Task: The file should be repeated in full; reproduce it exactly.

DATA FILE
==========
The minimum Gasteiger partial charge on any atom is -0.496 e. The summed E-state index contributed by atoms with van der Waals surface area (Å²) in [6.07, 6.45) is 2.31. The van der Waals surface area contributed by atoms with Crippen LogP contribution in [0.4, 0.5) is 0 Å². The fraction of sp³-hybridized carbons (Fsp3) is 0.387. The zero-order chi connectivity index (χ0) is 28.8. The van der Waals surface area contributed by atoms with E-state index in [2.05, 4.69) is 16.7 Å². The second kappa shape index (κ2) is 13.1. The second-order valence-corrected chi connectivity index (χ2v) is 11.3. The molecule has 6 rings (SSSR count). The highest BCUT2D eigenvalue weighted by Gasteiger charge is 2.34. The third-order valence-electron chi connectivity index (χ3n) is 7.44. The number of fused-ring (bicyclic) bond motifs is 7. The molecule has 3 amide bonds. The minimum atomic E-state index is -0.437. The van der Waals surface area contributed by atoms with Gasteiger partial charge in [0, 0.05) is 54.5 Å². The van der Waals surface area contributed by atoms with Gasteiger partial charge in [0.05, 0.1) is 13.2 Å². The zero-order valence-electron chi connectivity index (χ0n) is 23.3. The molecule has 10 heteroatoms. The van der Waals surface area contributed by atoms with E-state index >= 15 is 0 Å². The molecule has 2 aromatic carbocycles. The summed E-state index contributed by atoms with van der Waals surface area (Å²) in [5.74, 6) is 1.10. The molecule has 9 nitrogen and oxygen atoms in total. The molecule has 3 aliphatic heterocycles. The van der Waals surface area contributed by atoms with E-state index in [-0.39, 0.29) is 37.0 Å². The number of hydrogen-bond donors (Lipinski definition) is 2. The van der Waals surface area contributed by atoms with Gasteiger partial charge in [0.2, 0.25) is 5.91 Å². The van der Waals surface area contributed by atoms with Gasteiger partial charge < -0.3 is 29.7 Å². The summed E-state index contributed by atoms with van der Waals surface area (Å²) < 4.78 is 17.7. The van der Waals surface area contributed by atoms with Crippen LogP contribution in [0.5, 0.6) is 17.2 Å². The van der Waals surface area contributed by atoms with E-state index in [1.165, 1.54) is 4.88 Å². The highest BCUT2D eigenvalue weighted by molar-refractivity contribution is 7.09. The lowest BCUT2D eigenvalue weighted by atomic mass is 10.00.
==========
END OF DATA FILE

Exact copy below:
The minimum Gasteiger partial charge on any atom is -0.496 e. The summed E-state index contributed by atoms with van der Waals surface area (Å²) in [6.07, 6.45) is 2.31. The van der Waals surface area contributed by atoms with Crippen LogP contribution in [0.4, 0.5) is 0 Å². The fraction of sp³-hybridized carbons (Fsp3) is 0.387. The zero-order chi connectivity index (χ0) is 28.8. The van der Waals surface area contributed by atoms with E-state index in [2.05, 4.69) is 16.7 Å². The second kappa shape index (κ2) is 13.1. The second-order valence-corrected chi connectivity index (χ2v) is 11.3. The molecule has 6 rings (SSSR count). The highest BCUT2D eigenvalue weighted by Gasteiger charge is 2.34. The third-order valence-electron chi connectivity index (χ3n) is 7.44. The number of fused-ring (bicyclic) bond motifs is 7. The molecule has 3 amide bonds. The minimum atomic E-state index is -0.437. The van der Waals surface area contributed by atoms with Gasteiger partial charge in [0, 0.05) is 54.5 Å². The van der Waals surface area contributed by atoms with Gasteiger partial charge in [0.05, 0.1) is 13.2 Å². The zero-order valence-electron chi connectivity index (χ0n) is 23.3. The molecule has 10 heteroatoms. The van der Waals surface area contributed by atoms with E-state index >= 15 is 0 Å². The molecule has 2 aromatic carbocycles. The summed E-state index contributed by atoms with van der Waals surface area (Å²) in [5.74, 6) is 1.10. The molecule has 9 nitrogen and oxygen atoms in total. The molecule has 3 aliphatic heterocycles. The van der Waals surface area contributed by atoms with E-state index in [-0.39, 0.29) is 37.0 Å². The number of hydrogen-bond donors (Lipinski definition) is 2. The van der Waals surface area contributed by atoms with Gasteiger partial charge in [0.2, 0.25) is 5.91 Å². The van der Waals surface area contributed by atoms with Gasteiger partial charge < -0.3 is 29.7 Å². The summed E-state index contributed by atoms with van der Waals surface area (Å²) < 4.78 is 17.7. The van der Waals surface area contributed by atoms with Crippen LogP contribution in [0.5, 0.6) is 17.2 Å². The van der Waals surface area contributed by atoms with E-state index in [1.165, 1.54) is 4.88 Å². The highest BCUT2D eigenvalue weighted by molar-refractivity contribution is 7.09. The lowest BCUT2D eigenvalue weighted by atomic mass is 10.00.